How Schools Can Give Men The Skills They Need To Be Good Dads

Career College Central summary:

  • Young men are more likely to drop out of high school and are less likely to aspire to college than their female peers. Young men who are poor, live in a city, and are black or Latino are at even higher risk of unemployment and unplanned teen fatherhood than their peers in other demographics. As men’s earnings have stagnated, marriage has declined. It’s a vicious cycle: Being unmarried weakens men’s commitment to the work force, but a stagnation in earnings is contributing to the decline in marriage.
  • Robert Lerman—an economist at American University and fellow at the Urban Institute, a nonpartisan economic and social policy research center in Washington, D.C.—has a solution. He believes bringing apprentice-based learning to America’s schools would both raise earnings and give young men the skills they need to be good husbands and fathers. Put boys in a real-world situation outside the classroom, with skilled adults as mentors, Lerman says, and students have a chance to engage in on-the-job training in a wide range of fields from baking to boat-building, farming to architecture, public health to civil engineering.
  • This is learning in context and it’s what young men (and women) crave: It feels immediate and real. It is not isolated or abstract; it is refreshingly relevant, and it is taking place in real time, in real space, and among adults who take young people seriously. Youth apprenticeship has an immediacy that engages students who have trouble paying attention in class; instead, they are being given the time and the means to develop genuine mastery in a given field. At the very same time, they are cultivating skills—such as how to communicate effectively, problem-solve, work in teams, and maintain a positive attitude—that help them be reliable partners to their spouses and present, stable fathers to their children.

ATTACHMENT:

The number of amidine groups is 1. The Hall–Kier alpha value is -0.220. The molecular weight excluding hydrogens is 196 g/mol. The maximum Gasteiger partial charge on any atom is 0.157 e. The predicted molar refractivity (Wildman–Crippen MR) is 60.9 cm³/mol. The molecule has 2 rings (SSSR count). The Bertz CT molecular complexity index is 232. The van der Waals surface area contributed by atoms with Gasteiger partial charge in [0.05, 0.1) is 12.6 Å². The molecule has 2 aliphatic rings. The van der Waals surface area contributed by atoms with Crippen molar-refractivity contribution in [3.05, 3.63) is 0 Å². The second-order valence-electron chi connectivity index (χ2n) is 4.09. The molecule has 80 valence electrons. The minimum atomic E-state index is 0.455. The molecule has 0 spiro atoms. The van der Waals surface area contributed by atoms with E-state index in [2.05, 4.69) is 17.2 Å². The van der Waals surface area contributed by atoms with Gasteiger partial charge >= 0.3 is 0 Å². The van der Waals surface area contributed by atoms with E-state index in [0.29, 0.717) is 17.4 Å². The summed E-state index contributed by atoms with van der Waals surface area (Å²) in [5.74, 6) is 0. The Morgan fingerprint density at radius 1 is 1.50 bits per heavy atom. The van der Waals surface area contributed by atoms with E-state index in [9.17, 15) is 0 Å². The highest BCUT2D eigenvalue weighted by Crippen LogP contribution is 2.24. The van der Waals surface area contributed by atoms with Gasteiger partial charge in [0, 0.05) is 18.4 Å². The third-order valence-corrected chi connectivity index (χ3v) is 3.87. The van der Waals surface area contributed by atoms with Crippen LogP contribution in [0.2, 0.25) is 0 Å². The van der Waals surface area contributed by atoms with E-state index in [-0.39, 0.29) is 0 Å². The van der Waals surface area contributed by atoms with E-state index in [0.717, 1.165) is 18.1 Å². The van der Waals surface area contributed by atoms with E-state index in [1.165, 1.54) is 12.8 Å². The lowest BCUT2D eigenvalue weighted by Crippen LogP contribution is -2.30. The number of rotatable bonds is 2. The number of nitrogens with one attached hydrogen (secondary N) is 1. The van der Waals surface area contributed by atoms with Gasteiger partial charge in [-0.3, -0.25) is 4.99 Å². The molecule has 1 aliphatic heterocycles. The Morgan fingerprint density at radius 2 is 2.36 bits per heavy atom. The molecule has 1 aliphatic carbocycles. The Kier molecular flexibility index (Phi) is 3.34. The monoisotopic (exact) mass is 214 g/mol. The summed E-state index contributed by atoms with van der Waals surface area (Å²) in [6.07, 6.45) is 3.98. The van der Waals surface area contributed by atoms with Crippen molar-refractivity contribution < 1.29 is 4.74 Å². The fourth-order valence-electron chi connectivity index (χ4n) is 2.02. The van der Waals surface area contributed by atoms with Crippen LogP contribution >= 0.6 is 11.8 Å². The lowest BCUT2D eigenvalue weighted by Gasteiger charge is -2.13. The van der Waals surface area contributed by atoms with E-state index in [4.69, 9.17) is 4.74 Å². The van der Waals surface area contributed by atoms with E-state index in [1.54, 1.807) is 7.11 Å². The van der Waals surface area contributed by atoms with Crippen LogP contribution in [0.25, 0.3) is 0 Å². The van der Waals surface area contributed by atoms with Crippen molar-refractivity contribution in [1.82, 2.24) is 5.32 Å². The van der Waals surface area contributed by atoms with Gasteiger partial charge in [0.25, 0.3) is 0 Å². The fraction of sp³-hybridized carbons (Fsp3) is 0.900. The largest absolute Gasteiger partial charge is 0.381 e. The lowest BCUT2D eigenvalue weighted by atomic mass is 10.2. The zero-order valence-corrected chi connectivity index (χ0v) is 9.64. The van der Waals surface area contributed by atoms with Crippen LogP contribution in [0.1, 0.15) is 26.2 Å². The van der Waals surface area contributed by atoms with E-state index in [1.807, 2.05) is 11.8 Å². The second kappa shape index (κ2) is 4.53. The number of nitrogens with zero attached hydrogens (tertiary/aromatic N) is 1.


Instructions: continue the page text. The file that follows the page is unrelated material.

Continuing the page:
• Skill-based learning has fallen out of favor in the past few decades. Once popular, career-oriented courses have been phased out since the 1980s in favor of academic courses aimed at preparing students for the knowledge economy. For instance, shop classes – once a mainstay in most American high schools – are being drastically eliminated in California schools (after an already-sharp decline) in favor of courses that will prepare all students for university. A good education is increasingly defined as a college education: think President Obama’s national goals for college to be affordable, accessible, and attainable for all, and for America to have the “highest number of college graduates in the world” by 2020.

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THE ATLANTIC

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